How To Start Investing in Your 20s: Building a Strong Financial Foundation – Investopedia

Young adults in their 20s who are in a position to save money have a unique opportunity to enter the world of investing at a time when doing so can maximize its long-term financial impact. Thanks to the power of compounding gains, money invested in your 20s can achieve much more significant growth over the remainder of a lifetime than investments started later on.

At just an annual 4% return, not counting inflation, a single dollar invested at age 20 would grow to $5.84 at age 65, while a dollar invested at age 30 would only be worth $3.95 by retirement age.  Because young people today may expect to spend 20 years or more in retirement, every extra dollar saved counts. 

Key Takeaways

  • Investing in your 20s can have significant long-term benefits for building wealth.
  • Setting clear financial goals is crucial for effective investment planning.
  • Understanding risk and return is essential for making informed investment decisions.
  • Creating a personalized investment plan based on individual goals and risk tolerance is key.
  • Choosing the right investment vehicles based on risk tolerance and investment goals is also crucial.

Starting to invest early on can help to ensure a stable financial future. However, the world of investing can be daunting for newcomers because of the plethora of resources and information and all of the decisions investing entails. Below, we take an in-depth look at various considerations to keep in mind to help you start investing in your 20s.

How To Invest in Your 20s

If you’re a 20-something, you can make the most of your money if you learn how to set financial goals, understand risk and return, make financial plans, differentiate between investment vehicles, and more. Here’s how.

Set Financial Goals

Young adults may be eager to start allocating their money toward investments. Before doing so, however, it’s essential to examine your financial goals, considering both short- and long-term plans.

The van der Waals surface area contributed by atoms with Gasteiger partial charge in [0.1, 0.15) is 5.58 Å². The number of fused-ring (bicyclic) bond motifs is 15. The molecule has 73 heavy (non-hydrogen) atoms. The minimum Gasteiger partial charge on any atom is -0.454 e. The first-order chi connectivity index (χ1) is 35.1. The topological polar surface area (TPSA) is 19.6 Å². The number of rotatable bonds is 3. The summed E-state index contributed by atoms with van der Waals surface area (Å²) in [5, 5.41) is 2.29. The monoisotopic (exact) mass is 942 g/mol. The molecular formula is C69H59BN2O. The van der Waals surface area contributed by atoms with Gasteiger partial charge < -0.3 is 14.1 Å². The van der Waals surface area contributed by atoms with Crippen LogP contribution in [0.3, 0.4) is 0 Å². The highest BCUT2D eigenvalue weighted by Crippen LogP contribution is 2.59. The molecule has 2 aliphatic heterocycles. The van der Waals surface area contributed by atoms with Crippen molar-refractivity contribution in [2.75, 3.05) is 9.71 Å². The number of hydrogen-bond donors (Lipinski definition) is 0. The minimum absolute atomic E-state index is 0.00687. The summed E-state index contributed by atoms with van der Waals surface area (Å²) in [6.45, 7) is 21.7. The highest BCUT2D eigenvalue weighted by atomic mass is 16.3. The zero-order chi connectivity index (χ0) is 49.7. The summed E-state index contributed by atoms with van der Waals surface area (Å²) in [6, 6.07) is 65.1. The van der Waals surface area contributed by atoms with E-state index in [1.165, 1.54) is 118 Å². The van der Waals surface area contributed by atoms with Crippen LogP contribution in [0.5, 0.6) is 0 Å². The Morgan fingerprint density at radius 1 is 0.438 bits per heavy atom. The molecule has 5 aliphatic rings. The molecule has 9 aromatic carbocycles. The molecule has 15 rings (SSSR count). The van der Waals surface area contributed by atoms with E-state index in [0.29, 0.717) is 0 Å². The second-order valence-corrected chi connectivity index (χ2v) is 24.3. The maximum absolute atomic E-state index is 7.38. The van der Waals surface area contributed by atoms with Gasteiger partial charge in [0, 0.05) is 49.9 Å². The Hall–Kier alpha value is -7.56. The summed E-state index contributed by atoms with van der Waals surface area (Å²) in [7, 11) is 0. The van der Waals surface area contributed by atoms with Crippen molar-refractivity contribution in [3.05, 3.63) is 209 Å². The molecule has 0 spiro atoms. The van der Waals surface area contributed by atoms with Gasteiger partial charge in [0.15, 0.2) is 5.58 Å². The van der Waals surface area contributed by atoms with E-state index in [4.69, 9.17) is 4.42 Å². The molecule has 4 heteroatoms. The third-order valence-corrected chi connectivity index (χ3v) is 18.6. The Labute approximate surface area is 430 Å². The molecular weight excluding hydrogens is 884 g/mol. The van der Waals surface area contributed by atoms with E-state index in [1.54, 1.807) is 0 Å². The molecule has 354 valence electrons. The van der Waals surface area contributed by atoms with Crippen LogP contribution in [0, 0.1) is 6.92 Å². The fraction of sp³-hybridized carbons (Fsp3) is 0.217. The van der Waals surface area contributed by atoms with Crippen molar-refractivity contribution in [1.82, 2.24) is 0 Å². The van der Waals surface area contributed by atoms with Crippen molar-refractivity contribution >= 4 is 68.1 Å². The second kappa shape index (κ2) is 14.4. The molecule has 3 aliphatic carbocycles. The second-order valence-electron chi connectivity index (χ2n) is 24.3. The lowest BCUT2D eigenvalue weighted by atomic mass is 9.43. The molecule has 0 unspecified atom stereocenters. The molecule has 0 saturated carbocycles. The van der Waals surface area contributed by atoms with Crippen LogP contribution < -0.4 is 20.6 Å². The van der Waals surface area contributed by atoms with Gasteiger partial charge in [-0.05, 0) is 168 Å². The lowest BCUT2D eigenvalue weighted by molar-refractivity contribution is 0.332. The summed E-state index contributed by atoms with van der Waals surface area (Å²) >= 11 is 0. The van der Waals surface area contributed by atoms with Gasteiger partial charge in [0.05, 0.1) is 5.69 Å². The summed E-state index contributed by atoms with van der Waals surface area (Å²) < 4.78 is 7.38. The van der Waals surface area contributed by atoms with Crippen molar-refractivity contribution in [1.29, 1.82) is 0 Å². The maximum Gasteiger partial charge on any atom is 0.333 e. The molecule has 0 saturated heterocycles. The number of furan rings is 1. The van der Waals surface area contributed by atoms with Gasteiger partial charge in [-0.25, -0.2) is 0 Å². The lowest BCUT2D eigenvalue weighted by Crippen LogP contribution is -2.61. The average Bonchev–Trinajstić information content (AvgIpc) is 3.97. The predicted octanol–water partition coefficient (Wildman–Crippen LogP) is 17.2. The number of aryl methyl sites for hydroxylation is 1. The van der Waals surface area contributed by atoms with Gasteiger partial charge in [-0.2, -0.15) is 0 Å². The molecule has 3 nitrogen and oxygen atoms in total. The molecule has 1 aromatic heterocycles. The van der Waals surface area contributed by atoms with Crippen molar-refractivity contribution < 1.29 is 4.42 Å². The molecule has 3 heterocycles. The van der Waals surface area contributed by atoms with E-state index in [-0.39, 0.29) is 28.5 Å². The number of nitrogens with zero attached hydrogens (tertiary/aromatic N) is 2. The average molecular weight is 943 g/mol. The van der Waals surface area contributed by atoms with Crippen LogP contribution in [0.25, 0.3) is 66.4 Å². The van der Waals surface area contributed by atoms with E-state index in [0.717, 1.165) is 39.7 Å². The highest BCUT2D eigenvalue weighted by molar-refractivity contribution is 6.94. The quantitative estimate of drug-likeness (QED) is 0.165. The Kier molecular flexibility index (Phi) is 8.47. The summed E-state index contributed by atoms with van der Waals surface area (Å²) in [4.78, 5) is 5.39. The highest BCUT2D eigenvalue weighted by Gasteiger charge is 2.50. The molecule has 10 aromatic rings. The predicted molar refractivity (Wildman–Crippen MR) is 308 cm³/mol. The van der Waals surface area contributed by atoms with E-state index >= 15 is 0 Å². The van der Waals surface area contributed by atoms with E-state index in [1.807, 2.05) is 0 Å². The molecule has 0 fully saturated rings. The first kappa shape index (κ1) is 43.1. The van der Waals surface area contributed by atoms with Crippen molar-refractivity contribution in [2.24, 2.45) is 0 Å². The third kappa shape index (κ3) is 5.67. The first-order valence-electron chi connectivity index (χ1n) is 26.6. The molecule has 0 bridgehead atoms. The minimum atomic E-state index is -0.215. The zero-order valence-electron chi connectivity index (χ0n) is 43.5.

Some of the most common things that young investors save toward in the short term include a vehicle, housing, and discretionary costs like entertainment or travel. Long-term goals may include retirement, a home, expenses related to medical care or care for a loved one, and expenses related to children, among other things. 

After listing your financial goals, you’ll want to take note of the expected time horizon of each one. A smaller goal, like a vacation, will require different financial resources and potentially different investment choices compared with a larger one, like buying a home. If in doubt, calculators like the ones at can help determine how long it may take to reach a specific goal. 

With your goals and time frames in mind, you can then go about prioritizing. Some things—like an emergency fund to cover expenses if you unexpectedly lose your job, or various types of debt—are generally seen as the most important to take care of first. Beyond this, your financial priorities will depend upon your preferences and situation. You may want to prioritize a couple of smaller goals in order to achieve them sooner, or you may wish to begin planning right away for a longer-term goal to get a head start. 

Charlene Rhinehart, CPA and editor-in-chief of the Wealthy Women Daily, says that “while you’re in your 20s, you should check in with yourself and think about the type of life you want to live now and what you envision for your future self. Then do some reverse engineering to make sure your current actions align with your vision.”

It’s important to return to your financial goals periodically throughout your journey as an investor.